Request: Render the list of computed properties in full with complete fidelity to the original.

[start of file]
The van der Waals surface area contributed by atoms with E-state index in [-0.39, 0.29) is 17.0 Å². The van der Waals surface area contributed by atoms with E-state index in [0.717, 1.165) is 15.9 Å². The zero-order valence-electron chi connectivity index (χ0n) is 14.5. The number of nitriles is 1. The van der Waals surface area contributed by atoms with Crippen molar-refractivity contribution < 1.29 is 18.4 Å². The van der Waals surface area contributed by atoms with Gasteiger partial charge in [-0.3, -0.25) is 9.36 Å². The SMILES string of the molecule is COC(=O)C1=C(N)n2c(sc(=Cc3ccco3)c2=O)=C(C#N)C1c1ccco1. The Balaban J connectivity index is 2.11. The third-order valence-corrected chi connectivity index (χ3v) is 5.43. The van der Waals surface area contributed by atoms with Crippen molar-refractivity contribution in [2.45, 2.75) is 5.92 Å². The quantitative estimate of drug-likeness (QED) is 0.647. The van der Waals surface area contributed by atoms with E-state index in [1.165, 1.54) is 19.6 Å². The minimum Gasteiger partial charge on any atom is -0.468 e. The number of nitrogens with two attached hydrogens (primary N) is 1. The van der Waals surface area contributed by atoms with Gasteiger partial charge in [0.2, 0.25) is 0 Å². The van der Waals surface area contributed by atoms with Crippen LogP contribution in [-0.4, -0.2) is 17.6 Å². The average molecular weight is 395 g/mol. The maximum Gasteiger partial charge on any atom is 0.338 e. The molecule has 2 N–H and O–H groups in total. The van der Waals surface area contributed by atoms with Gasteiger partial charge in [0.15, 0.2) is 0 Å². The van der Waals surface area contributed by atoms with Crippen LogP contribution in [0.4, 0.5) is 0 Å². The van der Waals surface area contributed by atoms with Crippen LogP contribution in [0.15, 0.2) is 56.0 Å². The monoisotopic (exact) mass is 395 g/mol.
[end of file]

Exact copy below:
The van der Waals surface area contributed by atoms with E-state index in [-0.39, 0.29) is 17.0 Å². The van der Waals surface area contributed by atoms with E-state index in [0.717, 1.165) is 15.9 Å². The zero-order valence-electron chi connectivity index (χ0n) is 14.5. The number of nitriles is 1. The van der Waals surface area contributed by atoms with Crippen molar-refractivity contribution < 1.29 is 18.4 Å². The van der Waals surface area contributed by atoms with Gasteiger partial charge in [-0.3, -0.25) is 9.36 Å². The SMILES string of the molecule is COC(=O)C1=C(N)n2c(sc(=Cc3ccco3)c2=O)=C(C#N)C1c1ccco1. The Balaban J connectivity index is 2.11. The third-order valence-corrected chi connectivity index (χ3v) is 5.43. The van der Waals surface area contributed by atoms with Crippen molar-refractivity contribution in [2.45, 2.75) is 5.92 Å². The quantitative estimate of drug-likeness (QED) is 0.647. The van der Waals surface area contributed by atoms with E-state index in [1.165, 1.54) is 19.6 Å². The minimum Gasteiger partial charge on any atom is -0.468 e. The number of nitrogens with two attached hydrogens (primary N) is 1. The van der Waals surface area contributed by atoms with Gasteiger partial charge in [0.2, 0.25) is 0 Å². The van der Waals surface area contributed by atoms with Crippen LogP contribution in [-0.4, -0.2) is 17.6 Å². The average molecular weight is 395 g/mol. The maximum Gasteiger partial charge on any atom is 0.338 e. The molecule has 2 N–H and O–H groups in total. The van der Waals surface area contributed by atoms with Gasteiger partial charge in [0.15, 0.2) is 0 Å². The van der Waals surface area contributed by atoms with Crippen LogP contribution in [0.4, 0.5) is 0 Å². The van der Waals surface area contributed by atoms with Crippen LogP contribution in [0.15, 0.2) is 56.0 Å². The monoisotopic (exact) mass is 395 g/mol.